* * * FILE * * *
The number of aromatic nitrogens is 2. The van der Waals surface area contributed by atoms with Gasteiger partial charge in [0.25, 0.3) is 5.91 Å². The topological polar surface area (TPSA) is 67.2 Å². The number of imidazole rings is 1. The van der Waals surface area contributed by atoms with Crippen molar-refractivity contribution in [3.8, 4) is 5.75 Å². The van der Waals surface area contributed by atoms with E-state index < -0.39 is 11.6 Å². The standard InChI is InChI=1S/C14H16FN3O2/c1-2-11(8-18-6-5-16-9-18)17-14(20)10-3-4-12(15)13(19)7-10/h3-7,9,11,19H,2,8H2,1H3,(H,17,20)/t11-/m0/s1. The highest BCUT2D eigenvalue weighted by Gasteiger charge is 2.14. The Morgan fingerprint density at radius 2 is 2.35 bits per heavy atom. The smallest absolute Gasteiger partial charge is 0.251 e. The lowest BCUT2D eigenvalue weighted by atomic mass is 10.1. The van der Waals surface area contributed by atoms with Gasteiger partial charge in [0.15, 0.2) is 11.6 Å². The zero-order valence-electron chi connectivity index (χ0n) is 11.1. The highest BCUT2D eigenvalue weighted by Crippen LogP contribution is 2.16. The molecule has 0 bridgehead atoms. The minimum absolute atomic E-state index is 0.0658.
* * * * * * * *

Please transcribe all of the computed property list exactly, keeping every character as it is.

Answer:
The number of aromatic nitrogens is 2. The van der Waals surface area contributed by atoms with Gasteiger partial charge in [0.25, 0.3) is 5.91 Å². The topological polar surface area (TPSA) is 67.2 Å². The number of imidazole rings is 1. The van der Waals surface area contributed by atoms with Crippen molar-refractivity contribution in [3.8, 4) is 5.75 Å². The van der Waals surface area contributed by atoms with E-state index < -0.39 is 11.6 Å². The standard InChI is InChI=1S/C14H16FN3O2/c1-2-11(8-18-6-5-16-9-18)17-14(20)10-3-4-12(15)13(19)7-10/h3-7,9,11,19H,2,8H2,1H3,(H,17,20)/t11-/m0/s1. The highest BCUT2D eigenvalue weighted by Gasteiger charge is 2.14. The Morgan fingerprint density at radius 2 is 2.35 bits per heavy atom. The smallest absolute Gasteiger partial charge is 0.251 e. The lowest BCUT2D eigenvalue weighted by atomic mass is 10.1. The van der Waals surface area contributed by atoms with Gasteiger partial charge in [0.15, 0.2) is 11.6 Å². The zero-order valence-electron chi connectivity index (χ0n) is 11.1. The highest BCUT2D eigenvalue weighted by Crippen LogP contribution is 2.16. The molecule has 0 bridgehead atoms. The minimum absolute atomic E-state index is 0.0658.